A Nice 'Night' Out
James Rocchi, Special to MSN Movies
After the success of the "Night at the Museum" films, director Shawn Levy could have kept pumping out special-effects-heavy, family-friendly comedy-fantasy films. The fact that he chose to make "Date Night," a smaller, high-concept film that ultimately succeeds as much as it does on the strength of leads Steve Carell and Tina Fey, represents a small victory for grown-up moviegoers everywhere. "Date Night" is not exactly "Scenes From a Marriage" (it's more a hybrid of "North by Northwest," "The Out-of-Towners" and "Adventures in Babysitting"), and yet, with Carell and Fey delivering both raucous comedy and real characters, "Date Night" is surprisingly smart, funny and sweet.
Carell and Fey are Phil and Claire Foster, parents with a stable, loving marriage full of pleasures and discontents, regularity and routine. One "date night," at the steakhouse they always go to on date night, they contemplate the impending separation of their friends and recognize that as their peers complain of stagnation and staleness ("We're not even a couple anymore," Phil's friend notes. "We're like excellent roommates"), they might be fairly well along the same track.
And so they both try to up the ante. "I want tonight to be different," Claire notes, forgetting the adage about being careful what you wish for. Driving into Manhattan, they try to get a seat at the hot restaurant of the moment; thwarted, dejected at the bar, when the hostess goes past calling out, "Tripplehorn, party of two," Phil decides to pose as the Tripplehorns and take their table. Of course, posing as the Tripplehorns comes with more than just a great seat, as Phil and Claire find out when two thugs drag them to the alley and demand at gunpoint that Phil and Claire hand over a flash drive full of documents the Tripplehorns have been using as part of a blackmail plot.
Too many films to name have offered that running for your lives may be the ultimate form of couples counseling, and too many other films have revolved around the plot kernel that nudges "Date Night" into motion. But "Date Night" is a film in which innovation and originality are less important than chemistry and execution, and Fey and Carell put nice spins and curves on Josh Klausner's script. Both Fey and Carell started their careers in improv comedy, and they bring this to bear playing the Fosters, who are very bad improvisers, as they try to talk their way into restaurants and out of mortal peril.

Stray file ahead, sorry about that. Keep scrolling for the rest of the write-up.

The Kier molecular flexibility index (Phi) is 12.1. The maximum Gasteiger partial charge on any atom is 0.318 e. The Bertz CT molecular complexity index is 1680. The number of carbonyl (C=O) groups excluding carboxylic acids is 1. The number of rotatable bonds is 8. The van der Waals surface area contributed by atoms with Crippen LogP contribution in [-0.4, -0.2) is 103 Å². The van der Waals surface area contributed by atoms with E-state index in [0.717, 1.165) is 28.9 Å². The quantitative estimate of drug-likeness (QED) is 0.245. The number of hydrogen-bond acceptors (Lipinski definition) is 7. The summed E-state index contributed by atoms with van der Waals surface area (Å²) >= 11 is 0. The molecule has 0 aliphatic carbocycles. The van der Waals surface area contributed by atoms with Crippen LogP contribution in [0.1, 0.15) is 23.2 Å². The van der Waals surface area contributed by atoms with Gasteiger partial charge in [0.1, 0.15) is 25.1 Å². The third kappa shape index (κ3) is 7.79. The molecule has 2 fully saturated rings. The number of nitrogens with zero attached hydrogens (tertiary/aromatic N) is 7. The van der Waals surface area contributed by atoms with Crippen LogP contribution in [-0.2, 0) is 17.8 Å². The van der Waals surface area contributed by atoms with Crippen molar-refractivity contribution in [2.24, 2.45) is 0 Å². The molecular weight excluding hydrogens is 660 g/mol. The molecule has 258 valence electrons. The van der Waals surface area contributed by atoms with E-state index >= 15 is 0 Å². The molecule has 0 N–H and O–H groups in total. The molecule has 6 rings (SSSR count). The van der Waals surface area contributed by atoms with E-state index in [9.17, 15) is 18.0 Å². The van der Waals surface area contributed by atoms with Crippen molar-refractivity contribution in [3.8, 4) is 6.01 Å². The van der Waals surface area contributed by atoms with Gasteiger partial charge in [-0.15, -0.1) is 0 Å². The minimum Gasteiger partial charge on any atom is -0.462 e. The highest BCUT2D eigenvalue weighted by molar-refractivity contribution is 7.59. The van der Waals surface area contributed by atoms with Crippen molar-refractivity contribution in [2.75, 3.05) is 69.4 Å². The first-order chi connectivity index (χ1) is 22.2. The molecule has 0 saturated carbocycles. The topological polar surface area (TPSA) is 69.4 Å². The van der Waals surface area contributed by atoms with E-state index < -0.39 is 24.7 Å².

But while "Date Night" has well-honed comedy, from broad slapstick to subtle circular gags, brief goofy cameos and throwaway one-liners, what makes it more than just chases interrupted by punch lines is the fact that Levy, Fey, Carell and Klausner have taken the time to make the Fosters' marriage real and complex. "Date Night" surrounds Phil and Claire's marriage with jokes, situations, complications and chaos, but it is always a real marriage, full of small victories and minor discontents, compatibility and conflict.
At one point, Phil and Claire, exhausted, adrenal glands spent, talk really honestly about fantasies and desires. It is more than just a funny bit of dialogue; it's a Mars-and-Venus, mother-and-husband moment of insight that is more, not less, funny because it is true. Carell has a talent, proven on "The Office" and in "The 40-Year-Old Virgin," for playing the blowhard buffoon, but that's always tempered by an intrinsic decency and goodness. Fey, as seen on "Saturday Night Live" and "30 Rock," can play the frazzled neurotic to perfection, but that's always tempered by a certain warmth and kindness. Carell and Fey bring their shiny surface comedy personas to "Date Night," but they also bring richer depths, too. And while it is hard to believe many of the situations the Fosters wind up in, it is never hard to believe in the Fosters.
Levy keeps things brisk: the film moves swiftly, the cameos are short and sweet, the plot skips lightly from scene to scene. An action-comedy car chase feels like a bit much, but it is never so overdone as to overwhelm the film around it. "Date Night" is blatantly constructed as a setting for Carell and Fey to shine out from, but it's surprising how well-constructed that setting is, and how even as they snap out comedy sparks and light, Fey and Carell actually give off a surprising amount of real warmth.
James Rocchi's writings on film have appeared at Cinematical.com, Netflix.com, SFGate.com and in Mother Jones magazine. He lives in Los Angeles, where every ending is a twist ending.